Bolles Head Coach Sergio Lopez Produces Masterpiece

Column by Swimming World senior writer John Lohn

GILLETTE, New Jersey, November 12. FANS of the sport, particularly those with an appreciation for history, will remember Sergio Lopez as one of the finest Spanish swimmers of all-time, at the top of a list headlined by Martin Zubero. Lopez will be remembered for the bronze medal he won in the 200 breaststroke at the 1988 Olympic Games, along with additional medals at the international level.

In the second chapter of his career, Lopez has established himself as the caretaker of the rich tradition at the Bolles School in Florida. Actually, Lopez has done more. As the head man of one of the most prestigious scholastic programs in the country, Lopez has overseen accomplishments never before registered at the high school level.

There was plenty of excitement surrounding the Bolles School as it headed into the Florida 1A Championships during the weekend. National high school records were expected, especially after Bolles set a pair in the freestyle relays earlier in the season. Still, what the team produced was head-scratching, such was the impressive nature of the times which lit up the scoreboard.

Here's a quick rundown.

* The foursome of Ryan Murphy, Joseph Schooling, Josh Booth and Santo Condorelli popped a national-record time of 1:28.02 in the 200 medley relay, with Murphy leading off on the backstroke leg in an outrageous split of 21.09.
* In the 200 freestyle relay, Murphy, Schooling, Emiro Goossen and Condorelli clocked in at 1:19.27, good for another national record. This time around, Murphy led off in a national independent school record of 19.54 for the 50 freestyle.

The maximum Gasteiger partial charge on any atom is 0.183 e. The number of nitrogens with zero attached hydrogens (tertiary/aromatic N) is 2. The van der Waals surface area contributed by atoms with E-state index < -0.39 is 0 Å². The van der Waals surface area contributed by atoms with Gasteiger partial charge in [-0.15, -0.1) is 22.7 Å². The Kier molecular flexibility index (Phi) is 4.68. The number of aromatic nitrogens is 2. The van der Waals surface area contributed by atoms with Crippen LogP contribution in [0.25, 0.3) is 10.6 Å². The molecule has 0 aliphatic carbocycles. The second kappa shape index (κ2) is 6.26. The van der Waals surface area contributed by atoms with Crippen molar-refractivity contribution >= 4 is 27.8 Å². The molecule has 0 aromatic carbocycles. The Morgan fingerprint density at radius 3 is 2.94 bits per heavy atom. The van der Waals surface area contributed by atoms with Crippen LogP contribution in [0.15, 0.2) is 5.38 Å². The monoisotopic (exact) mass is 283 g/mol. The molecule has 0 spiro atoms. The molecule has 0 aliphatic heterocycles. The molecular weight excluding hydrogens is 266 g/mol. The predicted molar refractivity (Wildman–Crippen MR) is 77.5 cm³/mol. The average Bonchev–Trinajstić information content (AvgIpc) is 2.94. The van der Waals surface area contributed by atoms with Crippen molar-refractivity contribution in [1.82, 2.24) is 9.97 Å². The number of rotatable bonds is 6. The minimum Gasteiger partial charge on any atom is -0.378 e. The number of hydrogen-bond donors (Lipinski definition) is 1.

* The same foursome as the medley relay knocked down national record No. 3 in the 400 freestyle relay, combining for a mark of 2:54.43. How fast is that time? Well, it would have placed seventh at last year's NCAA Championships.
* Oh, let's not forget the individual standards. In the preliminaries, Murphy, a UC-Berkeley recruit, became the national-record holder in the 100 backstroke in 45.34. Meanwhile, Schooling set a national standard in the 100 butterfly during finals, thanks to an outing of 46.50.

What Bolles packaged was the result of Lopez's vision, which started immediately after his move from West Virginia University, where he was the head coach of the Mountaineers.

“When I first got to Bolles six years ago, I told the coaches that we should think about building the team through the relays and to think about times that at one point could get the relays to NCAAs,” Lopez said. “They thought I was nuts, but we have been working towards that since. This season for our boys was the perfect one because of the swimmers we have and the depth we have in our team. It was not very difficult to sell the idea.”

Some will argue that the Bolles School has an advantage by boasting international athletes on its roster, such as Schooling (Singapore), and a stacked lineup of American stars. True, that ability allows Bolles to put together some incredible relay lineups. Nonetheless, that talent must be nurtured and Lopez has done a phenomenal job, along with his staff, of developing a squad which doesn't come along often.